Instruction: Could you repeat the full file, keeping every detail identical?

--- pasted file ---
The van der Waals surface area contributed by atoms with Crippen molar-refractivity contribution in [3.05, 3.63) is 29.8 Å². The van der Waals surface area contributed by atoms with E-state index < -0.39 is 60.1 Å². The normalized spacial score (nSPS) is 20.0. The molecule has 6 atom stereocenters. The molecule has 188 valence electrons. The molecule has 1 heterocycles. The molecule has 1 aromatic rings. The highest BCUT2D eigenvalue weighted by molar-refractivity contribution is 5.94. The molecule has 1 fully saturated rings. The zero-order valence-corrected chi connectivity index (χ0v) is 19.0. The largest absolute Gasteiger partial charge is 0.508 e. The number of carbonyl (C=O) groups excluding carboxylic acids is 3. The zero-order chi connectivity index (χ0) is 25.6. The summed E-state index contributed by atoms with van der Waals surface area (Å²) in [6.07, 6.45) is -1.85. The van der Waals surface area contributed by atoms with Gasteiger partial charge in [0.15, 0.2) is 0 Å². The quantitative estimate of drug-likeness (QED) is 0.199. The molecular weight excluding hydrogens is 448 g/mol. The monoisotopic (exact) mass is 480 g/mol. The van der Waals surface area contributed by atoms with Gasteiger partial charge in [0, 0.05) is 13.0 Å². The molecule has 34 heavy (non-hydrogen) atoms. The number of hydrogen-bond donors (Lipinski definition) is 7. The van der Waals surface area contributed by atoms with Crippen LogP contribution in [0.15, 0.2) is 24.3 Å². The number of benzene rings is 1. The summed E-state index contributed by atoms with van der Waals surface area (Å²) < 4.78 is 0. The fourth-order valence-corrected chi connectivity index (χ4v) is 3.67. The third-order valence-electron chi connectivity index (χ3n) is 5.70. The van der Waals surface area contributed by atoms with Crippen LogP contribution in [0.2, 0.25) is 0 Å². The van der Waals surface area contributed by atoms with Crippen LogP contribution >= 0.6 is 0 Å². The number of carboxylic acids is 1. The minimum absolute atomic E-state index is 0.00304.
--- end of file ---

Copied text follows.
The van der Waals surface area contributed by atoms with Crippen molar-refractivity contribution in [3.05, 3.63) is 29.8 Å². The van der Waals surface area contributed by atoms with E-state index < -0.39 is 60.1 Å². The normalized spacial score (nSPS) is 20.0. The molecule has 6 atom stereocenters. The molecule has 188 valence electrons. The molecule has 1 heterocycles. The molecule has 1 aromatic rings. The highest BCUT2D eigenvalue weighted by molar-refractivity contribution is 5.94. The molecule has 1 fully saturated rings. The zero-order valence-corrected chi connectivity index (χ0v) is 19.0. The largest absolute Gasteiger partial charge is 0.508 e. The number of carbonyl (C=O) groups excluding carboxylic acids is 3. The zero-order chi connectivity index (χ0) is 25.6. The summed E-state index contributed by atoms with van der Waals surface area (Å²) in [6.07, 6.45) is -1.85. The van der Waals surface area contributed by atoms with Gasteiger partial charge in [0.15, 0.2) is 0 Å². The quantitative estimate of drug-likeness (QED) is 0.199. The molecular weight excluding hydrogens is 448 g/mol. The monoisotopic (exact) mass is 480 g/mol. The van der Waals surface area contributed by atoms with Gasteiger partial charge in [0, 0.05) is 13.0 Å². The molecule has 34 heavy (non-hydrogen) atoms. The number of hydrogen-bond donors (Lipinski definition) is 7. The van der Waals surface area contributed by atoms with Crippen LogP contribution in [0.15, 0.2) is 24.3 Å². The number of benzene rings is 1. The summed E-state index contributed by atoms with van der Waals surface area (Å²) < 4.78 is 0. The fourth-order valence-corrected chi connectivity index (χ4v) is 3.67. The third-order valence-electron chi connectivity index (χ3n) is 5.70. The van der Waals surface area contributed by atoms with Crippen LogP contribution in [0.2, 0.25) is 0 Å². The van der Waals surface area contributed by atoms with Crippen LogP contribution >= 0.6 is 0 Å². The number of carboxylic acids is 1. The minimum absolute atomic E-state index is 0.00304.